Very well written post! I think you did an excellent job summarizing the talk and expressing the importance of understanding the challenges faced when treating patients with DGBI. You also did a nice job discussing the value of our TMED facilitated discussion and hearing about Dr. Rodrigues' career thus far. I was interested to hear your thoughts on the effects of diet changes with regards to improving DGBI. There has been a variety evidence suggesting the low FODMAP diet is useful for these patients and that it is a non-medicinal change that can be implemented for IBS patients (1). However, dietary changes are not always easy to implement and there is unfortunately also a stigma around the word "diet". How do you think we can help reduce stigma surrounding dietary restrictions and encourage patients to feel comfortable making these decisions? Further, considering increased stress levels and hormonal alterations can also affect DGBI, do you think it is important that healthcare providers discuss the importance of dietary consumption during periods of stress with their patients (2)? I personally believe it's important that physicians and patients work together to incorporate dietary changes into the patients lifestyle, taking into account times of stress and hormonal changes. Again great job with this blog post!

Isaac

References:

1. Schindler, V., Giezendanner, S., Van Oudenhove, L., Murray, F. R., Buehler, J., Bordier, V., ... & Pohl, D. (2021). Better response to low FODMAP diet in DGBI patients with pronounced hydrogen response to a nutrient challenge test. Journal of Gastroenterology and Hepatology.
2. Accarie, A., Toth, J., Wauters, L., Farré, R., Tack, J., & Vanuytsel, T. (2022). Estrogens Play a Critical Role in Stress-Related Gastrointestinal Dysfunction in a Spontaneous Model of Disorders of Gut–Brain Interaction. Cells, 11(7), 1214.

Name
Isaac Emon

Name
Martha Ortega Santos

Mon, 10/17/2022 - 21:04

Hi Hailey,
Great facilitating! You did a tremendous job in our zoom discussion. I thought there was a lot of fruitful and inquisitive dialogue thanks to your guidance. Likewise, your report summarizing Dr. Rodrigues' MGR presentation has taken our discussion even further!
Similar to Abhishek's and Abbie's point, I too enjoyed having brought up the relevance and value of EDII initiatives in the context of the effects of stigma in DGBI patients as I feel strongly about tailored patient care that takes into account the unique perspectives and experiences of different statuses, identities, and cultures.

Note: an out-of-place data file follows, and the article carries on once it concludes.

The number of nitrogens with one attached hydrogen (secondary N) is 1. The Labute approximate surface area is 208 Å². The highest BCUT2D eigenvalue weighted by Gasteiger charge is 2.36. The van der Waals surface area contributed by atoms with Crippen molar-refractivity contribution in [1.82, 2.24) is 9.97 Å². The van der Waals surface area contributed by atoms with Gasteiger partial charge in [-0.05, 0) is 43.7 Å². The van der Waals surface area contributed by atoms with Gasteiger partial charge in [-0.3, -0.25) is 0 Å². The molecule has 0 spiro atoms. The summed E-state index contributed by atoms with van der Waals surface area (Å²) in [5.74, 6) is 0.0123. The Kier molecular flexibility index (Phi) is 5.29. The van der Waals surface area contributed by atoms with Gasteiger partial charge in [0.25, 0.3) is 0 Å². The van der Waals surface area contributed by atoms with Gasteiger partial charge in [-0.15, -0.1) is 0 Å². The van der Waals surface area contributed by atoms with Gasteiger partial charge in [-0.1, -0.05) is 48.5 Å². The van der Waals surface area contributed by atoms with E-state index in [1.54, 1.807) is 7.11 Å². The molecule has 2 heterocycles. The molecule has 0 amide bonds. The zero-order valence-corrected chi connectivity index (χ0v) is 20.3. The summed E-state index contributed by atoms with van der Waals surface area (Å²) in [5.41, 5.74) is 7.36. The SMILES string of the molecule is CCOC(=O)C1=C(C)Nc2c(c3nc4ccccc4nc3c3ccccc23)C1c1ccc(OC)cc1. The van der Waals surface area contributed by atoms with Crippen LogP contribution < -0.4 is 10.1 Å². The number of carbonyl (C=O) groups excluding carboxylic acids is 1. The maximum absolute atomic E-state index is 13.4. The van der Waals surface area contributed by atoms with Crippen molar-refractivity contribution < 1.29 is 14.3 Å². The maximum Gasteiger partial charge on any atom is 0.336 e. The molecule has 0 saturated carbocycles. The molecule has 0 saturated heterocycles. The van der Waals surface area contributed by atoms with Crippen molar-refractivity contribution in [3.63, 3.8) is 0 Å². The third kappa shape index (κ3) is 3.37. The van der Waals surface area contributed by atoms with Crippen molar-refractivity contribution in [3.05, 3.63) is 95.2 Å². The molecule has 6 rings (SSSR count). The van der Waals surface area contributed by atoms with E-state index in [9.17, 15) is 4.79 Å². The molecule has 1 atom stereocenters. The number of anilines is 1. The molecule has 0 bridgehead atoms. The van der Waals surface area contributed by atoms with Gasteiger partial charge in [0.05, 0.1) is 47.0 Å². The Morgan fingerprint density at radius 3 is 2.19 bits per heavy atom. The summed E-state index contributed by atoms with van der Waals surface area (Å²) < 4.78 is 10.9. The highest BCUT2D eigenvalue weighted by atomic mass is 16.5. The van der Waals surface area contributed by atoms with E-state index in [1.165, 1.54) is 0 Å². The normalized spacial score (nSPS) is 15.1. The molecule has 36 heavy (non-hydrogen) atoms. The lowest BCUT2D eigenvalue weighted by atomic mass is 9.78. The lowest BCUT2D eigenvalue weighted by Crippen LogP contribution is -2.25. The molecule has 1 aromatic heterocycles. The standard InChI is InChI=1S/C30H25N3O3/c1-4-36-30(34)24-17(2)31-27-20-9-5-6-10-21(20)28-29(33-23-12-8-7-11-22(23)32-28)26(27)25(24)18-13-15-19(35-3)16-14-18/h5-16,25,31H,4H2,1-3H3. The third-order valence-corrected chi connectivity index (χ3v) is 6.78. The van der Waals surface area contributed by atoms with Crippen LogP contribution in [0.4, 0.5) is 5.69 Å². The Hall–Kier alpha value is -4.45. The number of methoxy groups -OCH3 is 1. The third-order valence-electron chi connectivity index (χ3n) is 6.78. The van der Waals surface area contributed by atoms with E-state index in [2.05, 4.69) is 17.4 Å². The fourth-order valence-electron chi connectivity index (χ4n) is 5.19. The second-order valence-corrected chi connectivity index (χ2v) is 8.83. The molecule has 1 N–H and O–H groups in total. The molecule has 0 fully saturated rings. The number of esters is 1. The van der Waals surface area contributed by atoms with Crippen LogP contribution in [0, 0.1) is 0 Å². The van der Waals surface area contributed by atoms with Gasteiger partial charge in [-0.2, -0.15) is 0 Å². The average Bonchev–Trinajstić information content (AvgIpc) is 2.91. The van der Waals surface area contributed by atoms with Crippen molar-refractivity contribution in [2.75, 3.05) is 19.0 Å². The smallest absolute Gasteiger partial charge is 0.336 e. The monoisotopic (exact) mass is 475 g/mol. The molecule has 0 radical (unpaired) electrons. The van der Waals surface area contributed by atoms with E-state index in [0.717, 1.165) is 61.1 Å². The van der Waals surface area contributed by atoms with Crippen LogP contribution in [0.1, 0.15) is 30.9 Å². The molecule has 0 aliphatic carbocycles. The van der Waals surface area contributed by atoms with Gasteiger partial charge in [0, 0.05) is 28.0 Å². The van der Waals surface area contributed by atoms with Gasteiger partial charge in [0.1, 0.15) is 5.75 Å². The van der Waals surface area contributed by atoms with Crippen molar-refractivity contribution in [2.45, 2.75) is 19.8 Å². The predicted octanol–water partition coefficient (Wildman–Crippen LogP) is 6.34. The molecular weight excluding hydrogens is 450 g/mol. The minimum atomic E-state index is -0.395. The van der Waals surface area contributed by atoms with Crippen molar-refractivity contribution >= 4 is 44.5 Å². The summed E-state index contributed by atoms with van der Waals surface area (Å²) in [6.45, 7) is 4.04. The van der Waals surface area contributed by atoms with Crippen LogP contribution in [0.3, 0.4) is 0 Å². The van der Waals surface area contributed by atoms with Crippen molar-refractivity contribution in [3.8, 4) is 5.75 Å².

I found it quite interesting that lower socioeconomic status has an effect on the impacts of stigma felt by DGBI patients. This is a reality I never quite considered and am grateful for having it brought to my attention now. With my interest sparked I stumbled across a study involving 574 low-income adults where in-person surveys and follow-up interviews were conducted to analyze the perceptions of Medicaid or uninsured patients in the healthcare system (Allen, et al., 2014). The findings of this study were that although other sociodemographic characteristics could not be associated with stigma, the interviews suggest that stigma was often a result of provider-patient interaction, consistent with what Dr. Rodrigues shared with us. And associated with this stigma was unmet health needs, worse health (self-reported measures), and poor quality of care perception.
In the context of DGBI, in addition to the methods and approaches Dr. Rodrigues implements as EDII initiatives what would you suggest for physicians to adopt in their patient treatment to avoid/remedy the current effects of stigma?
Allen H, Wright BJ, Harding K, Broffman L. The role of stigma in access to health care for the poor. Milbank Q. 2014 Jun;92(2):289-318. doi: 10.1111/1468-0009.12059. PMID: 24890249; PMCID: PMC4089373.

Name
Martha Ortega Santos

Name
Hailey Schincariol

Mon, 10/24/2022 - 14:14

In reply to by Martha Ortega … (not verified)

Hi Martha,
Thank you for the kind and insightful feedback! I was very happy with where our conversation led in regards to EDII with Dr. Rodrigues! Please see my response to Abby for my perspective on initiatives that could be adopted by physicians to reduce stigma in the clinical settings!

Best,
Hailey

Name
Hailey Schincariol

Name
Tarrah Ethier

Wed, 10/19/2022 - 11:40

Hi Hailey,

Thank you for providing a great summary of Dr. Rodrigues' MGR lecture. His discussion of the gut - brain interaction and it's associated disorders was something I had only briefly heard about before, so it was great to get a more in-depth review about it. It is really interesting to see the interactions and the unique manifestations of symptoms in DGBI. I was curious whether this was also apparent in other areas of human health. I found that the heart-brain interaction is something that has recently gained popularity in cardiovascular literature. Specifically, if you were to be diagnosed with coronary artery disease (CAD), it was very likely that you would develop depression [1]. Depression has also been shown to be a risk factor for the development of CAD [1]. More related to DGBI, there is also evidence that the gut-brain interaction, and specifically dysbiosis associated with this, has been linked to the development of hypertension [2]. The specific mechanisms for how this occurs are still being investigated. Have you come across other areas where there is either a similar brain interaction (hepatic-brain axis, for example) or where DGBI has influence over morbidities in another system? I'm excited to hear your thoughts!

Tarrah

[1] Nasser, F. J., Almeida, M. D., Silva, L. D., Barbirato, G. B., Mendlowicz, M. V., & Mesquita, C. T. (2016). Psychiatric disorders and cardiovascular system: heart-brain interaction. International Journal of Cardiovascular Sciences, 29(1), 65-75.

[2] Yang, T., & Zubcevic, J. (2017). Gut-brain axis in regulation of blood pressure. Frontiers in physiology, 8, 845.

Name
Tarrah Ethier